Changes to skilled migration rules announced by the federal government this week will have a positive effect on the engineering profession and have been endorsed by Engineers Australia.
The Priority Migration Skilled Occupation List (PMSOL) has been expanded to include civil, structural, electrical, geotechnical, transport, mining and petroleum engineering occupations. This is in addition to the already-listed occupations of mechanical and software engineer.
Engineers Australia Chief Executive Officer, Dr Bronwyn Evans AM said “Engineers Australia welcomes the addition of seven engineering occupations to the Priority Migration Skilled Occupation List.
“This is an excellent outcome which is set to benefit many companies across a range of engineering-intensive sectors in Australia.
“On behalf of the profession, Engineers Australia has been engaging with the Commonwealth Government about improvements to skilled migration as Australia moves towards the economic recovery phase of the coronavirus pandemic and it’s pleasing that the government has listened and taken appropriate steps.
“58.5 per cent of engineers in Australia’s labour force are born overseas, compared with 30 per cent for the broader population, which demonstrates a high degree of reliance on skilled migration and the value of this week’s changes to the PMSOL.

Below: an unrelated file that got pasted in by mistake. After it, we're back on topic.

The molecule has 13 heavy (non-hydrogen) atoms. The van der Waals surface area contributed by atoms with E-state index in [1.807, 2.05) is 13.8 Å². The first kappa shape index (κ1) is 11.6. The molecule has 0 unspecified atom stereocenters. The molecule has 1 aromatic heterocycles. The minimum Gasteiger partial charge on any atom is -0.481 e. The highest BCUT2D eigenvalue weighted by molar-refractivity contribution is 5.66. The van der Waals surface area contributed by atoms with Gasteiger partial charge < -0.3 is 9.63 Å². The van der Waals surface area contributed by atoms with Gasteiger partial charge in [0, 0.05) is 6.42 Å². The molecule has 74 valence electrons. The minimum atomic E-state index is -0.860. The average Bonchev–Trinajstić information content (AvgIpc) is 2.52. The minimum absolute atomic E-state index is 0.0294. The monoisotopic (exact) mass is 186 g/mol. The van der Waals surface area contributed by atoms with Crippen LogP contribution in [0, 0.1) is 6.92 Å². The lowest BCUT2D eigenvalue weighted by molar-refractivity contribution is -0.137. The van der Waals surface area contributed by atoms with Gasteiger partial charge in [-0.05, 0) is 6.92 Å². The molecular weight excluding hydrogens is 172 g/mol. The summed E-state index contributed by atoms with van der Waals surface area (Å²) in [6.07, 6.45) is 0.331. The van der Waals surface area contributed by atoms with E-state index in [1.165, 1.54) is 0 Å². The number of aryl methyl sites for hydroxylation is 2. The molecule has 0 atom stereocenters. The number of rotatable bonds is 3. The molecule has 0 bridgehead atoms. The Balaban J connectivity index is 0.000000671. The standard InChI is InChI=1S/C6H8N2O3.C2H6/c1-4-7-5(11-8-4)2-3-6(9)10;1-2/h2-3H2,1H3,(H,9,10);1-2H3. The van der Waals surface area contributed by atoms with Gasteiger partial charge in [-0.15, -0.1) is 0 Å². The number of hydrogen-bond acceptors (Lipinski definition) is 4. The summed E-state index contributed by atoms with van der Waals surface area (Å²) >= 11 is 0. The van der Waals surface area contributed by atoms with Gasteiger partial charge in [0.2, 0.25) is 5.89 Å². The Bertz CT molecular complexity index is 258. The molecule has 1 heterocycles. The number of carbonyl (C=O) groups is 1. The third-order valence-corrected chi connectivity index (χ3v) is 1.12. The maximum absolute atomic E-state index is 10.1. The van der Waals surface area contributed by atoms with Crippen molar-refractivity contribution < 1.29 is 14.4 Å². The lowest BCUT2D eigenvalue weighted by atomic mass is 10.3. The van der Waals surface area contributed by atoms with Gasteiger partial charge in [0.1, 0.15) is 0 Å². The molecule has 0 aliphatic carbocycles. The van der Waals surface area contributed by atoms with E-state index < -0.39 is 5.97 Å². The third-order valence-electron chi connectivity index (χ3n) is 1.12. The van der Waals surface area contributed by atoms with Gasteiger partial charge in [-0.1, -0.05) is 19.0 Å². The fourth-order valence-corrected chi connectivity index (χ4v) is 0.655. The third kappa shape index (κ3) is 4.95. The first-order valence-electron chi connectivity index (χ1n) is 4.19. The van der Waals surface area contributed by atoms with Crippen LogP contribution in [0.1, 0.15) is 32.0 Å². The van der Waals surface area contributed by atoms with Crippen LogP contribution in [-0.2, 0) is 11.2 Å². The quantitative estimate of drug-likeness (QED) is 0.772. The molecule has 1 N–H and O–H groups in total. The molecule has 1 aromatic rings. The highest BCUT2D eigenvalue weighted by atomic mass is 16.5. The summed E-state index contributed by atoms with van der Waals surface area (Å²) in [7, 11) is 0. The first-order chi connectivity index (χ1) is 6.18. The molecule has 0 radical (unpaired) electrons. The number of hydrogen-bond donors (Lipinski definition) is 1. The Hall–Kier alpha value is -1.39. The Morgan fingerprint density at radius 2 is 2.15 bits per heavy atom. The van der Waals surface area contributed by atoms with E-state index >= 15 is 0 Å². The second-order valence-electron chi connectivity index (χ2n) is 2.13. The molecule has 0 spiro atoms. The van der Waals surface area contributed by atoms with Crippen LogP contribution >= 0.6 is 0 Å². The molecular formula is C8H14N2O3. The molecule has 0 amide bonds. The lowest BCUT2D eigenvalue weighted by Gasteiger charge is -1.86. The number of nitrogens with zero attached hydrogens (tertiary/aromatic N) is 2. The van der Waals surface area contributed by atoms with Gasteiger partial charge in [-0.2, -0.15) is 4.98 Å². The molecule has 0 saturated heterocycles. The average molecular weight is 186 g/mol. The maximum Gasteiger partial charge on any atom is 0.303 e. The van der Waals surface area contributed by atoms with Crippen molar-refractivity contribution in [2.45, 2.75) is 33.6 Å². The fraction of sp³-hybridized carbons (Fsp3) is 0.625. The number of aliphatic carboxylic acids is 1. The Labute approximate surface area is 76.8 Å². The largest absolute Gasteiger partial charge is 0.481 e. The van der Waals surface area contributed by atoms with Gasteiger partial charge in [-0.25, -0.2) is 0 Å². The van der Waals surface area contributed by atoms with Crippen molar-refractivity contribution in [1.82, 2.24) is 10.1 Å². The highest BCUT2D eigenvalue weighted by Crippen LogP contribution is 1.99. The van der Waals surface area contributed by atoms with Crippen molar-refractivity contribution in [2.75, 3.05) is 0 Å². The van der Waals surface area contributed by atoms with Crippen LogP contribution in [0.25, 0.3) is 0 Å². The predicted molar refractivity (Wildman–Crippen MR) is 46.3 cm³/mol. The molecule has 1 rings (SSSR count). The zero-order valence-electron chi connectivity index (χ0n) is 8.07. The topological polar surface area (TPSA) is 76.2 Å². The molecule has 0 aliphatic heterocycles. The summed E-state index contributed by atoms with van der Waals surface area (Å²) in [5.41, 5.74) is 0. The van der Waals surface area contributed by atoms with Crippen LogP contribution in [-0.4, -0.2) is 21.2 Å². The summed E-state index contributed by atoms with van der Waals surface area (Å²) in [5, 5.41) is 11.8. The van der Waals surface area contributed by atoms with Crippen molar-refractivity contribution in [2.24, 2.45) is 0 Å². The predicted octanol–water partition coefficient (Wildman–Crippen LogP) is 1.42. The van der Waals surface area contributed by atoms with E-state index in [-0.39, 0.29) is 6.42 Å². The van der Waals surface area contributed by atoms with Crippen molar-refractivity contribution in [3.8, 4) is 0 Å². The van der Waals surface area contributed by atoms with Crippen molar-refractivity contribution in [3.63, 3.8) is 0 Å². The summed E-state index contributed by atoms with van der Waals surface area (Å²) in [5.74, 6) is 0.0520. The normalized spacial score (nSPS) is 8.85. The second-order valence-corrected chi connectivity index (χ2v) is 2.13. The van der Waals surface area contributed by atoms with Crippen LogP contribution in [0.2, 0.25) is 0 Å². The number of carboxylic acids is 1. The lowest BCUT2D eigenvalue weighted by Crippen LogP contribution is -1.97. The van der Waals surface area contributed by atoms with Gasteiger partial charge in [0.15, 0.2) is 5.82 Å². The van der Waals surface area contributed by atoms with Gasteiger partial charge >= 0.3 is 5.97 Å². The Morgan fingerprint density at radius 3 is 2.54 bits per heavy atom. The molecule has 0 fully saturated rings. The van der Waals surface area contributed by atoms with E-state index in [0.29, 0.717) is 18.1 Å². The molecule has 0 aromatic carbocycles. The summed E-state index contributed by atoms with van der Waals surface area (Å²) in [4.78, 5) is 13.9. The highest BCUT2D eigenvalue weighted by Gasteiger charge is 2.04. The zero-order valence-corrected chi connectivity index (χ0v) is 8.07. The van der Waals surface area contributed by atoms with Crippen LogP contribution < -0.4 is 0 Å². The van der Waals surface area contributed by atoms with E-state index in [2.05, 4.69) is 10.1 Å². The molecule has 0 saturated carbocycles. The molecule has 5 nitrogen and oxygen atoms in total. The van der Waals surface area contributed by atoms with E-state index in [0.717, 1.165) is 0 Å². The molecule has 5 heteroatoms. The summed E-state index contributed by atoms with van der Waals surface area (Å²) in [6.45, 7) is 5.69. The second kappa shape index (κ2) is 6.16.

“Resolving long-term skills supply challenges will require further action. Notably, less than half of overseas-born qualified engineers are in engineering roles, compared with two-thirds for their Australian-born peers.
“More support is needed for migrant engineers to break into the domestic employment market to ensure the nation benefits from this under-utilised skills supply.”
Engineers Australia is conducting research into the reasons for different employment outcomes for migrant engineers, which will be finalised next month.
“Engineers Australia is also keen to see the development of a long-term policy for the re-opening of Australia’s international borders,” Dr Evans said.
“This could include metrics that indicate when it is safe for the international border to re-open, such as vaccination rates, and nationally-aligned protocols for management of outbreaks.”
Hamish Arthur, MCM Strategic Communications
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